Frequent behavioral delay tendencies by adults: International prevalence rates of chronic procrastination

Joseph R. Ferrari, Juan Francisco Díaz-Morales, Jean O'Callaghan, Karem Díaz, Doris Argumedo

Research output: Contribution to journalArticlepeer-review

116 Scopus citations


Adult men (n = 582) and women (n = 765) from six nations (Spain, Peru, Venezuela, the United Kingdom, Australia, and the United States) completed two reliable and valid measures of chronic procrastination. Because both arousal and avoidant procrastination types were significantly related across the entire sample (r =.72, p .001) and within each national sample, regression analyses calculated pure arousal and pure avoidant procrastinators, controlling for the scale scores of the other scale. Results indicated no significant sex or nationality differences within and between nations on self-reported arousal or avoidant procrastination. Overall, 13.5% and 14.6% of men and women self-identified as either arousal or avoidant procrastinators, respectively. These findings suggest that the tendency toward frequent delays in starting or completing tasks may be prevalent across diverse populations in spite of their distinct cultural values, norms, and practices.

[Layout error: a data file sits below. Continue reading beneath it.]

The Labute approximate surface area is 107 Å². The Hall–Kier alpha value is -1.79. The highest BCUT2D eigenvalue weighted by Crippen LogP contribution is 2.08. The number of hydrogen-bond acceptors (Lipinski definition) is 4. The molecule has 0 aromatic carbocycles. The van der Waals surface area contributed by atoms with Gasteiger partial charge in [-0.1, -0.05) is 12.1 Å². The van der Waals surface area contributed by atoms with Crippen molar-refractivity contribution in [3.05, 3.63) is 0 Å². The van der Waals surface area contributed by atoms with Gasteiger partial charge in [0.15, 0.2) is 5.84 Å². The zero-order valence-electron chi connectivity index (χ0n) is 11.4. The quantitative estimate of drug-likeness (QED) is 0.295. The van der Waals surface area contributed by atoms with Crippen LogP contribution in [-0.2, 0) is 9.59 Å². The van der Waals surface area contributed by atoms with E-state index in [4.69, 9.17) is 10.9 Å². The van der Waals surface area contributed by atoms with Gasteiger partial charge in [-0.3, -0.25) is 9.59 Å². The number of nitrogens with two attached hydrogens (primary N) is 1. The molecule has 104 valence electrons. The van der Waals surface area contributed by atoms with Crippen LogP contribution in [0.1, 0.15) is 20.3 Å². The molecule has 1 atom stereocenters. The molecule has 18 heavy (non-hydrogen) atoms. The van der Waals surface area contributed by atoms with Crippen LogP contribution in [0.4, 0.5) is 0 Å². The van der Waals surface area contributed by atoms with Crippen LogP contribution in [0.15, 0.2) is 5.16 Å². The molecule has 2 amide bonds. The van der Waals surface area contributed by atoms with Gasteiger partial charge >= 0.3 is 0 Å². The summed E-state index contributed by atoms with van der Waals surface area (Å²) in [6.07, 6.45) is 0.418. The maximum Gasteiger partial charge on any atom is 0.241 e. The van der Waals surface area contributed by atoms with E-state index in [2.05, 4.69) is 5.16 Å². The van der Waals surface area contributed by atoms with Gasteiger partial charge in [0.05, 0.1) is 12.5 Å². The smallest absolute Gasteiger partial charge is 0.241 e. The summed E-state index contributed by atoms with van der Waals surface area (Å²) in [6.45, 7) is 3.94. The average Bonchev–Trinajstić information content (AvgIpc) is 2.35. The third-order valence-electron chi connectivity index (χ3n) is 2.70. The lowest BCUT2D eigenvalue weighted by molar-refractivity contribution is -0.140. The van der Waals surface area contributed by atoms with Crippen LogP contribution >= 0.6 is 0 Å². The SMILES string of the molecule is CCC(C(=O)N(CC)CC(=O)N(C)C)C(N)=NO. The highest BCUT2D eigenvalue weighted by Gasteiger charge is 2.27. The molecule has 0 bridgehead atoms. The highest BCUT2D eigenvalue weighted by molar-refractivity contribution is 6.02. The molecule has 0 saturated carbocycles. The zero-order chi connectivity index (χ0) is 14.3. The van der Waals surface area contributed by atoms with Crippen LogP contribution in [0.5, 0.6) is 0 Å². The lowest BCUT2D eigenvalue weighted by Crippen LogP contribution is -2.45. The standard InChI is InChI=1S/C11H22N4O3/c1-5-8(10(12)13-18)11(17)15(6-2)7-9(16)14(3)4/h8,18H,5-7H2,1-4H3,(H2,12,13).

Original languageEnglish
Pages (from-to)458-464
Number of pages7
JournalJournal of Cross-Cultural Psychology
Issue number4
StatePublished - Jul 2007
Externally publishedYes


  • Chronic procrastination
  • Cultural nationalities
  • Prevalence rates


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